"Let’s be clear about that."
A sea of African American women dressed to impress filled an elegant ballroom for The Black Women's Agenda, Inc., luncheon—one of the hottest tickets during the annual Congressional Black Caucus Foundation conference.
The organization, which is celebrating four decades of empowering and enriching the lives of Black women and their families, hosted its Annual Symposium Workshop and Awards Luncheon on Friday at the Marriott Marquis hotel in the nation’s capital. The luncheon, while not an official CBCF event, is always a draw for Black women leadership during the annual conference.
More than 1,200 elected officials, including several members of the Congressional Black Caucus to Washington, D.C. Mayor Muriel Bowser, joined corporate and community leaders, the media and members of the group’s national collaborating organizations.
“For 40 years, The Black Women’s Agenda, Inc. has protected, secured, and advanced, the issues and rights of African-American women and their families,” said BWA President Gwainevere Catchings Hess. “Today we pay tribute to our founders. In these anxious and uncertain times, we also reaffirm our commitment to speaking truth to power and securing for Black women all of the opportunities and privileges America promises its citizens.”
During its Awards Luncheon, BWA continued the tradition of recognizing high achieving African American women. This year’s award recipients encompassed a who’s who of 'sista' power, ranging from an iconic poet to the only Black woman currently serving in the U.S. Senate.
Senator Kamala Harris (D-CA) accepted the President’s Award, the highest honor bestowed by BWA for exemplifying its ideals and goals. In brief remarks, the former Attorney General of California touted the collective accomplishments of African American women, from voting in record numbers during the 2008 and 2012 elections to being among the most educated groups in the U.S. holding college degrees.
Yet the Senator, who recently co-introduced a bipartisan bill which encourages states to reform or replace the practice of money bail and has challenged various policies of 45th President Donald Trump, added that there is still work to be done.
"We know the agenda is still very much something we have to fight for. I also would say, the Black women’s agenda is America’s agenda. Let’s be clear about that."
She referred to issues such as quality health care and opening doors of equal opportunity for women. Harris quoted her mother’s wisdom: “And she would look at me and say, `Kamala, you may be the first to do many things, but make sure you are not the last.’”
Fellow awardees included April Ryan, White House Correspondent and Washington Bureau Chief for American Urban Radio Network and a political analyst for CNN; Simone Askew, the first African-American woman to lead the Corps of Cadets at the United States Military Academy at West Point;
Dr. Hazel N. Dukes, President of the NAACP New York State Conference; Briana Richardson, an activist and freshman political science major at Spelman College; and Dr. Patricia A. Maryland, President and Chief Executive Officer of Ascension Health Care. In addition to receiving an award, Maryland presented BWA with $50,000 dollars to be used for its work and mission.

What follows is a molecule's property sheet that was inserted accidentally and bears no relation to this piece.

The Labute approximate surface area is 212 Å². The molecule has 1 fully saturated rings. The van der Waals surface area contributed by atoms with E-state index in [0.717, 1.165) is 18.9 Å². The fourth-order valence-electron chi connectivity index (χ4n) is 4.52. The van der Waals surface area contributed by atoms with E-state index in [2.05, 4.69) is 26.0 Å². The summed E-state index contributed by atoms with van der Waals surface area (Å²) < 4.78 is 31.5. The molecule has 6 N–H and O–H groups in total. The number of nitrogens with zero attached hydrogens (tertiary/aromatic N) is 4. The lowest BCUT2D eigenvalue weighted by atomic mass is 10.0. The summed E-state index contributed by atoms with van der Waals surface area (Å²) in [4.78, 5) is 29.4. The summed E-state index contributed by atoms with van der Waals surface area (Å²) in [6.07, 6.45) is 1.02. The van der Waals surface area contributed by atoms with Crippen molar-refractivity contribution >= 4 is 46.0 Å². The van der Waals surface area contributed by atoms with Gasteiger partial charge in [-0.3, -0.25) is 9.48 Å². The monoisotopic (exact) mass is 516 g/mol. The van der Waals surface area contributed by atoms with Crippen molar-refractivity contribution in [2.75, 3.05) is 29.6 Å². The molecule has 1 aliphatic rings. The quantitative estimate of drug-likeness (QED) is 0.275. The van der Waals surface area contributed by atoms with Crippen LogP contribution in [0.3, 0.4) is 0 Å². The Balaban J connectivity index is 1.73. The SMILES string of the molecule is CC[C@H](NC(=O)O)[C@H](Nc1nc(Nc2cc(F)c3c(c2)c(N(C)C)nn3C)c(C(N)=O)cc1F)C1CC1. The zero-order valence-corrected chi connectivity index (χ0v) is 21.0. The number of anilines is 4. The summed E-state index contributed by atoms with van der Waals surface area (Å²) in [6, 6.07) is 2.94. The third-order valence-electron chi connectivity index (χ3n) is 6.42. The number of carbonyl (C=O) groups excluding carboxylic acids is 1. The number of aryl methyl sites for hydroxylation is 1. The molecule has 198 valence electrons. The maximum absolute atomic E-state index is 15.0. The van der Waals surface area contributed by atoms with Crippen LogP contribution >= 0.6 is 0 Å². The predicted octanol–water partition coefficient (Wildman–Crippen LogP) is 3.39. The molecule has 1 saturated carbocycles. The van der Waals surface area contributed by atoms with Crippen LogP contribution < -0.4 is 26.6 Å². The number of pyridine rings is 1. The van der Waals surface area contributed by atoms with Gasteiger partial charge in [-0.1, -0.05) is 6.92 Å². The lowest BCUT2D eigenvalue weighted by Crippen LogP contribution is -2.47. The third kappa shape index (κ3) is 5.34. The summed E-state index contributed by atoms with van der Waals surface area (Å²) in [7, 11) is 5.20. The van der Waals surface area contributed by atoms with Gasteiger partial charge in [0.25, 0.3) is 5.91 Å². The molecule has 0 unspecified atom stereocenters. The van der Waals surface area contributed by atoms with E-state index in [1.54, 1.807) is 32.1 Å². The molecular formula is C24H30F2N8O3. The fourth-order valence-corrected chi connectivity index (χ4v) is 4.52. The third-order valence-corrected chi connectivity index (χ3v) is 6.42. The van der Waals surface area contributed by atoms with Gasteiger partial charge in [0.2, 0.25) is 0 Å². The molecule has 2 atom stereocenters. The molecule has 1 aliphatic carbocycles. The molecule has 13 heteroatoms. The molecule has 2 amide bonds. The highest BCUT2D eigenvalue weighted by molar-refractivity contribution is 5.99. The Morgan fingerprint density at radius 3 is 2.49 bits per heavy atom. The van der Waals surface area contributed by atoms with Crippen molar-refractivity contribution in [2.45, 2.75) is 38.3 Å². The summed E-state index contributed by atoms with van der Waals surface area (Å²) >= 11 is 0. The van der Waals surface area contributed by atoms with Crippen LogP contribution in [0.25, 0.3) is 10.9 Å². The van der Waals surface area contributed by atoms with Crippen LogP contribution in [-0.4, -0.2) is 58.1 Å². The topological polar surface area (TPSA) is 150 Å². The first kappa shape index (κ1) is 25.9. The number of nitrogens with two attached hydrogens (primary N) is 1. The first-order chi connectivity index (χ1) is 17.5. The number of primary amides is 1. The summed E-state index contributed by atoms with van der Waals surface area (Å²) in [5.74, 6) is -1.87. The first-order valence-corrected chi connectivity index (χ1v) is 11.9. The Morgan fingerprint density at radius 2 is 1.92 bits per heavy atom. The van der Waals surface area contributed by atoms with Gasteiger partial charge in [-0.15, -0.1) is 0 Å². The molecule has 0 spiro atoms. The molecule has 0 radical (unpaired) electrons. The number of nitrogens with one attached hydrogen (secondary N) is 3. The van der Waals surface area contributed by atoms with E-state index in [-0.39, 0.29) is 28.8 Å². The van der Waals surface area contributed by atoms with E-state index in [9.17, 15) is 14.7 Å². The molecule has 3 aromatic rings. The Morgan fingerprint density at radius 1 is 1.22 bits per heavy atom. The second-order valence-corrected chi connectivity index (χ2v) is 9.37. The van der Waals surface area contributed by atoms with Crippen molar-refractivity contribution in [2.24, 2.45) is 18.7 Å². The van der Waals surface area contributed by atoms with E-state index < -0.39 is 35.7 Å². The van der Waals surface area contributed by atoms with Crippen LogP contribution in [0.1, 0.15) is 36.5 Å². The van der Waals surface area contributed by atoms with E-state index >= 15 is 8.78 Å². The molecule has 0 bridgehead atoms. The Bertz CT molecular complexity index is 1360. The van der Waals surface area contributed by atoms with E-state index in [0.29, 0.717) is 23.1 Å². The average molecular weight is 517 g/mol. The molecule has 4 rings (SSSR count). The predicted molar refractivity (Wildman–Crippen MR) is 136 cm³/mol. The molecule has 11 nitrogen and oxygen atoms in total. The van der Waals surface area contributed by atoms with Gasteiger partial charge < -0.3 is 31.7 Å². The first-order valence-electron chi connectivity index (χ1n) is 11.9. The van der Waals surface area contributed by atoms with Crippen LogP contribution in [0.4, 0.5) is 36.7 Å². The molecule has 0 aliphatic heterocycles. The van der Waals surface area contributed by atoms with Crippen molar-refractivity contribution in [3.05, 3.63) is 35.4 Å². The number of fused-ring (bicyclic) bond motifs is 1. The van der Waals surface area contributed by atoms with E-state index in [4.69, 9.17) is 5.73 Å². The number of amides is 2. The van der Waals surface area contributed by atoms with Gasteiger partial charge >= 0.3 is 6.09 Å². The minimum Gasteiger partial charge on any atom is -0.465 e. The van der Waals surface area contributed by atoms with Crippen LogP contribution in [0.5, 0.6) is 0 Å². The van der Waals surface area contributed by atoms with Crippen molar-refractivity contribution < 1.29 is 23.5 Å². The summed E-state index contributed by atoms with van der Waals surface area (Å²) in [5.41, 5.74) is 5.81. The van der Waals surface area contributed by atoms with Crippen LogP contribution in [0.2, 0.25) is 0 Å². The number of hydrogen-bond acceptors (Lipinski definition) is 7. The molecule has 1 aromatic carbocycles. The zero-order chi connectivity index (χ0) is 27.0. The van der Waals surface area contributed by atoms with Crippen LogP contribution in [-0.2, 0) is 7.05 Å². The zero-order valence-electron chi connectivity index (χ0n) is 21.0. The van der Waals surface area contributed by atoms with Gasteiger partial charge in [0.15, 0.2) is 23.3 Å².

This year, the group’s workshop invited women to engage in “Living Your Best Life at Every Age.” Moderated by lawyer and TV personality Star Jones, the interactive forum encouraged nearly 700 participants to broaden horizons, welcome challenges and agitate norms. Panelists included: Michelle Ebanks, President, ESSENCE Communications, Inc.; Linda Goler Blount, President and CEO, Black Women’s Health Imperative; Tashni-Ann Dubroy, Ph.D., Executive VP and Chief Operating Officer, Howard University; Nikki Giovanni, celebrated poet and Distinguished Professor, Virginia Tech University; and Claudia Jones, Senior VP, Public Affairs and Communications, AT&T.
BWA also hosted an Inform & Inspire workshop for middle-school age girls enrolled in a Washington, DC chapter of Girls, Inc. The program featured Kara McCullough, a physical scientist at the Nuclear Regulatory Commission and the reigning Miss USA 2017. She reminded the girls that pursuing a career in science, technology, engineering, or mathematics (STEM), setting goals and working hard to realize them “can be a beautiful thing.”
Guests such as Angela Hollis, Vice President of Advanced Meetings Solutions, Inc., in Philadelphia, came to the luncheon with colleagues. “I’ve come before and always enjoyed myself,” she said.
Rhonda Crowder, an engineer, described herself as an “excited first time” attendee.
“This was my first rodeo but it most certainly won't be my last. I came to celebrate the esteemed honorees and to unite with my phenomenal sisters in carrying forth the charge of "protecting, securing, and advancing" the rights of African American women and their families,” she said. “This is another watershed moment in our nation's history and I don't plan to be a spectator. … It is our agenda. It is America's agenda. I will lend my voice to the chorus of change agents to lead us forward."
Indeed, BWA’s president noted some of the issues facing America right now, be it immigration or challenges to voting rights. But Black women have the power to speak up and out to create change.
“That’s not who we are as a nation, and it can’t be what we allow America to become. Today, I ask you to reject the politics of fear, hatred, and division and focus instead on the word `in.’ Invite, inform, inspire, initiate, instruct, invest, innovate, include,” said Hess.
“We must take an active role in reclaiming this nation’s conscience, and we must begin this work today.”